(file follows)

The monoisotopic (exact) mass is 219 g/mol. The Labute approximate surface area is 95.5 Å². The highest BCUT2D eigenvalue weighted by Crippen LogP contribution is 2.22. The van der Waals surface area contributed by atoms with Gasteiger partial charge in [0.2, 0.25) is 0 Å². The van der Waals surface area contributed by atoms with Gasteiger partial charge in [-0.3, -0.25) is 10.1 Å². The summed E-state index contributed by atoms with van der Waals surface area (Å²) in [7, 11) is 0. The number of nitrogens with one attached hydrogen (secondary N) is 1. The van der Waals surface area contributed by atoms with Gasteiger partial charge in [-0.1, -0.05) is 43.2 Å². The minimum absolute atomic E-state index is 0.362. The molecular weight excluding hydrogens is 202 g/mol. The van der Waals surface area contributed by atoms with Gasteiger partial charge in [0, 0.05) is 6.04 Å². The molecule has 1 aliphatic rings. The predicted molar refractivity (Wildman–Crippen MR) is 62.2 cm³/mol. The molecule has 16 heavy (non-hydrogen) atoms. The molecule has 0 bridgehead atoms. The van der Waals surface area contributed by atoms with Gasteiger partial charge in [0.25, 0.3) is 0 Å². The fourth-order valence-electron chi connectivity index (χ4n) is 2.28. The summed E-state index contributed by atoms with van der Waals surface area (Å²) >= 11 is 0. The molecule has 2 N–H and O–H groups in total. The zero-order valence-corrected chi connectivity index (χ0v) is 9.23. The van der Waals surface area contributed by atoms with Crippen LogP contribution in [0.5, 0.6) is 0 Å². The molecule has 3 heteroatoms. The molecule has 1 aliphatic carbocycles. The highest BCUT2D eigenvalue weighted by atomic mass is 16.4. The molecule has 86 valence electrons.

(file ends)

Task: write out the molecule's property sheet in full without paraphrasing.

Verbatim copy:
The monoisotopic (exact) mass is 219 g/mol. The Labute approximate surface area is 95.5 Å². The highest BCUT2D eigenvalue weighted by Crippen LogP contribution is 2.22. The van der Waals surface area contributed by atoms with Gasteiger partial charge in [0.2, 0.25) is 0 Å². The van der Waals surface area contributed by atoms with Gasteiger partial charge in [-0.3, -0.25) is 10.1 Å². The summed E-state index contributed by atoms with van der Waals surface area (Å²) in [7, 11) is 0. The number of nitrogens with one attached hydrogen (secondary N) is 1. The van der Waals surface area contributed by atoms with Gasteiger partial charge in [-0.1, -0.05) is 43.2 Å². The minimum absolute atomic E-state index is 0.362. The molecular weight excluding hydrogens is 202 g/mol. The van der Waals surface area contributed by atoms with Gasteiger partial charge in [0, 0.05) is 6.04 Å². The molecule has 1 aliphatic rings. The predicted molar refractivity (Wildman–Crippen MR) is 62.2 cm³/mol. The molecule has 16 heavy (non-hydrogen) atoms. The molecule has 0 bridgehead atoms. The van der Waals surface area contributed by atoms with Gasteiger partial charge in [0.25, 0.3) is 0 Å². The fourth-order valence-electron chi connectivity index (χ4n) is 2.28. The summed E-state index contributed by atoms with van der Waals surface area (Å²) >= 11 is 0. The molecule has 2 N–H and O–H groups in total. The zero-order valence-corrected chi connectivity index (χ0v) is 9.23. The van der Waals surface area contributed by atoms with Crippen LogP contribution in [0.5, 0.6) is 0 Å². The molecule has 3 heteroatoms. The molecule has 1 aliphatic carbocycles. The highest BCUT2D eigenvalue weighted by atomic mass is 16.4. The molecule has 86 valence electrons.